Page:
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U.S.-Led Forces Kill Seven Afghans In Friendly Fire

KANDAHAR, Afghanistan (Reuters) -- U.S.-led coalition forces have killed six Afghan policemen and one civilian in a case of mistaken identity while targeting a Taliban commander in southern Afghanistan, the U.S. military and police said.

Scores of Afghan civilians have been killed in air strikes by international troops in Afghanistan this year, Afghan officials say, feeding a perception that NATO-led and U.S. coalition forces do not take enough care when using air strikes.

Though it is rare for foreign troops to hit their allies in the Afghan security forces, the latest incident is the third reported case of friendly fire in as many months, and is likely to strain relationships between the two sides.

"One local national and six Afghan National Police were killed in Qalat district in Zabul Province, during an operation targeting a known Taliban commander," said Lieutenant Commander Walter Matthews, a spokesman for the U.S. military in Kabul.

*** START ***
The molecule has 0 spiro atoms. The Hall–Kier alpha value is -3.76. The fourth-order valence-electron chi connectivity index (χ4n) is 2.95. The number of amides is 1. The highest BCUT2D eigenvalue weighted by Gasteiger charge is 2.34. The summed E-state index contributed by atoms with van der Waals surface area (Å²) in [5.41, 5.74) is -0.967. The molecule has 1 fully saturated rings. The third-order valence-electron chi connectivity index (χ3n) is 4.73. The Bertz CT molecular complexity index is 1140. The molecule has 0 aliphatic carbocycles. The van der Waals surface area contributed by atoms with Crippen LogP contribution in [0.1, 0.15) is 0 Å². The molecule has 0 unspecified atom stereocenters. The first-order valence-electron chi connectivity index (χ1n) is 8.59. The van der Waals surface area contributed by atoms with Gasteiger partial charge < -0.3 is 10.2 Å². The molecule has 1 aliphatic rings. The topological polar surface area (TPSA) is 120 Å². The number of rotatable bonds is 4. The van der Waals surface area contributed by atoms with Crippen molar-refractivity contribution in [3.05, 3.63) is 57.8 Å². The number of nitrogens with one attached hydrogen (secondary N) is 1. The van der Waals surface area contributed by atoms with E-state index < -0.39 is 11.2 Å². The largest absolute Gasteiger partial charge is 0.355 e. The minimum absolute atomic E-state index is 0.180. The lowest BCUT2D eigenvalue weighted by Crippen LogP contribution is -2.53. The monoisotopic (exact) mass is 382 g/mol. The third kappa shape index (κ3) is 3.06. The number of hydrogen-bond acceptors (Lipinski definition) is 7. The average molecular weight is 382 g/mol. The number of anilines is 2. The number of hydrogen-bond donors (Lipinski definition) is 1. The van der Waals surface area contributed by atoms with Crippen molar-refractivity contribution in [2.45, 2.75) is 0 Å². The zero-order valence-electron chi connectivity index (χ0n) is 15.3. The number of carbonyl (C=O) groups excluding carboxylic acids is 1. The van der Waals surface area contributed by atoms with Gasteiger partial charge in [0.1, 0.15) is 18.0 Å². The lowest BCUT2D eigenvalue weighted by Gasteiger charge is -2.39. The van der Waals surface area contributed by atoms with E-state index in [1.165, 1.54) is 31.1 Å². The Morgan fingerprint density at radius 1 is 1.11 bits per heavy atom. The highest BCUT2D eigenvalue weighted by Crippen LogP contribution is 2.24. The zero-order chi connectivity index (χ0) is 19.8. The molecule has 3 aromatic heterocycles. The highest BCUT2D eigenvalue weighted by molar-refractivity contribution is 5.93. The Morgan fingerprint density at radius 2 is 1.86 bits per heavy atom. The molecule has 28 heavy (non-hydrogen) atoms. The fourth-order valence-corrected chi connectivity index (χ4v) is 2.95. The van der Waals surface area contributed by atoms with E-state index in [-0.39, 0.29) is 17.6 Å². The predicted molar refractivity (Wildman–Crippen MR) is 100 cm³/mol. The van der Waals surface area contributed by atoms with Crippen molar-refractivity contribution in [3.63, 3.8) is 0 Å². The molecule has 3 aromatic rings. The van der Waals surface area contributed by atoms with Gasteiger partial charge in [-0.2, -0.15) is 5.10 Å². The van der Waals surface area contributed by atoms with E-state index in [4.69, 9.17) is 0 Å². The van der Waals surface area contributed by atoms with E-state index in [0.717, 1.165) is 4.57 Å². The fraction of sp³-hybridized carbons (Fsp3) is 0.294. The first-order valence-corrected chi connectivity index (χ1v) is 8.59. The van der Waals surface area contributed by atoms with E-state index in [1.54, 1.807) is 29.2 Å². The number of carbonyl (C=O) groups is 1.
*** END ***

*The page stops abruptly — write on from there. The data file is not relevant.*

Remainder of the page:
Thirteen others were also wounded, he said.

The incident was a case of mistaken identity on both sides, with Afghan police and U.S.-led coalition forces firing on each other, said Matthews. It was not clear who opened fire first.

The soldiers used small-arms fire and called in air support, but it was not immediately clear how the policemen and civilian were killed, Matthews said.

The Afghan Defense and Interior ministries, together with the U.S. military, are conducting a joint investigation into the incident.

The U.S. military deeply regrets this case of mistaken fire, Matthews said.